Not all Madison condos dominate the city skyline at night like dark, high-rise intruders from another planet. Some, like the Doty School Condominiums, nestle quietly into their neighborhoods, where they've been at home for years, architectural landmarks whose lights provide a neighborly glow, like the windows of people you've always known who live down the street. These are the historic buildings that have been sensitively restored and converted to condos.
Doty School was designed by the famous early 20th century Madison architectural firm of Claude and Starck, which designed some 175 buildings in Madison. It opened in 1906 and only served as a school for three decades, being replaced by Washington School in the 1930s. After closing as a school it hosted a number of municipal offices, including the Board of Education, which in turn moved to Washington School when that school closed in the sixties. From the Madison Department of Planning & Development's Madison Landmarks" list:
156. Doty SchoolDoty School was one of the first projects of Urban Land Interests, the Madison developers who got their start restoring and converting historically significant downtown properties and later branched into new construction. The building is still a gem. Unfortunately it's now overshadowed (and some of its views are blocked) by its high-rise next-door neighbor, Nolen Shore.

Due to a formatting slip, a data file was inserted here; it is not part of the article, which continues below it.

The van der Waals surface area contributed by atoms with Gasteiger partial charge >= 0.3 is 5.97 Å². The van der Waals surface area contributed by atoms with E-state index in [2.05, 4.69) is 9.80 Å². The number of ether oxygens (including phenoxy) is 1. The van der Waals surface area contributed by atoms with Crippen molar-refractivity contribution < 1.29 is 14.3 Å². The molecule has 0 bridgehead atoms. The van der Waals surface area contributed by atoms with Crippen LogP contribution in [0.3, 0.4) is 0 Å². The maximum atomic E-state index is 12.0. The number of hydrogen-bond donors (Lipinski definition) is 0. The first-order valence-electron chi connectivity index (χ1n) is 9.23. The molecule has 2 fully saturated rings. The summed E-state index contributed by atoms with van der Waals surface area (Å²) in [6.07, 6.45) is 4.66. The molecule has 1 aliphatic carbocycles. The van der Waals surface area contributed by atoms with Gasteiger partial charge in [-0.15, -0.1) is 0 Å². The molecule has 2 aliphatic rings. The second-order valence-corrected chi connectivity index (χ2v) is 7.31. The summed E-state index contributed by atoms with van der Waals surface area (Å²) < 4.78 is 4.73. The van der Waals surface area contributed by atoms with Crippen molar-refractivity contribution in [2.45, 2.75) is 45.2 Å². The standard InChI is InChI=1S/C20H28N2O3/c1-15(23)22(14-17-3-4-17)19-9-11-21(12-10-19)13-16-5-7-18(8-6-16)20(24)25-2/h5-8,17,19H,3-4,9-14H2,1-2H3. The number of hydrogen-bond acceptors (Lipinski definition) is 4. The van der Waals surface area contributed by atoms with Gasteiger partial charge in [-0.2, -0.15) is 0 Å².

351 W. Wilson Street
Claude and Starck, architects
Built during a population boom in Madison, Doty School replaced the smaller Fourth Ward School built on this site in 1866. When it opened, the new school was renamed for Madison’s founder, James Duane Doty, the person responsible for Madison’s selection as the state capital in 1836. Claude and Starck were prolific local architects who designed school houses across the state, as well as many of Madison’s turn-of-the-century residences. The building was converted to condominiums in 1983.